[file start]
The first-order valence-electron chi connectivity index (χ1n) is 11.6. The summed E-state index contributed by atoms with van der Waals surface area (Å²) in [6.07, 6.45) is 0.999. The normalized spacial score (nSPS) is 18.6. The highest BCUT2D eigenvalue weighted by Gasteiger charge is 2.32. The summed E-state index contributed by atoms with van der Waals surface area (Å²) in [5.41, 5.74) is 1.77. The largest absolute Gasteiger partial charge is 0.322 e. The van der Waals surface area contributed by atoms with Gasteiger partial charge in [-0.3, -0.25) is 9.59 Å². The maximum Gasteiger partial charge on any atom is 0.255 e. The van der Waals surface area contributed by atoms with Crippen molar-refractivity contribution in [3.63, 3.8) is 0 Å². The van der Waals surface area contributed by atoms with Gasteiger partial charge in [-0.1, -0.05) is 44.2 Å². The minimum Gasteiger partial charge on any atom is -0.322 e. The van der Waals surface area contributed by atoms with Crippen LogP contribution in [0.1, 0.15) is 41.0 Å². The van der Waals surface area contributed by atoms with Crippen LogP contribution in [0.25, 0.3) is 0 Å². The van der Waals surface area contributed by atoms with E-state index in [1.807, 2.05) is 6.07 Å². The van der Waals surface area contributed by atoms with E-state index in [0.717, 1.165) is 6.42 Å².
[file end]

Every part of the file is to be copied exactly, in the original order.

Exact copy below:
The first-order valence-electron chi connectivity index (χ1n) is 11.6. The summed E-state index contributed by atoms with van der Waals surface area (Å²) in [6.07, 6.45) is 0.999. The normalized spacial score (nSPS) is 18.6. The highest BCUT2D eigenvalue weighted by Gasteiger charge is 2.32. The summed E-state index contributed by atoms with van der Waals surface area (Å²) in [5.41, 5.74) is 1.77. The largest absolute Gasteiger partial charge is 0.322 e. The van der Waals surface area contributed by atoms with Gasteiger partial charge in [-0.3, -0.25) is 9.59 Å². The maximum Gasteiger partial charge on any atom is 0.255 e. The van der Waals surface area contributed by atoms with Crippen molar-refractivity contribution in [3.63, 3.8) is 0 Å². The van der Waals surface area contributed by atoms with Gasteiger partial charge in [-0.1, -0.05) is 44.2 Å². The minimum Gasteiger partial charge on any atom is -0.322 e. The van der Waals surface area contributed by atoms with Crippen LogP contribution in [0.1, 0.15) is 41.0 Å². The van der Waals surface area contributed by atoms with Crippen LogP contribution in [0.25, 0.3) is 0 Å². The van der Waals surface area contributed by atoms with E-state index in [1.807, 2.05) is 6.07 Å². The van der Waals surface area contributed by atoms with E-state index in [0.717, 1.165) is 6.42 Å².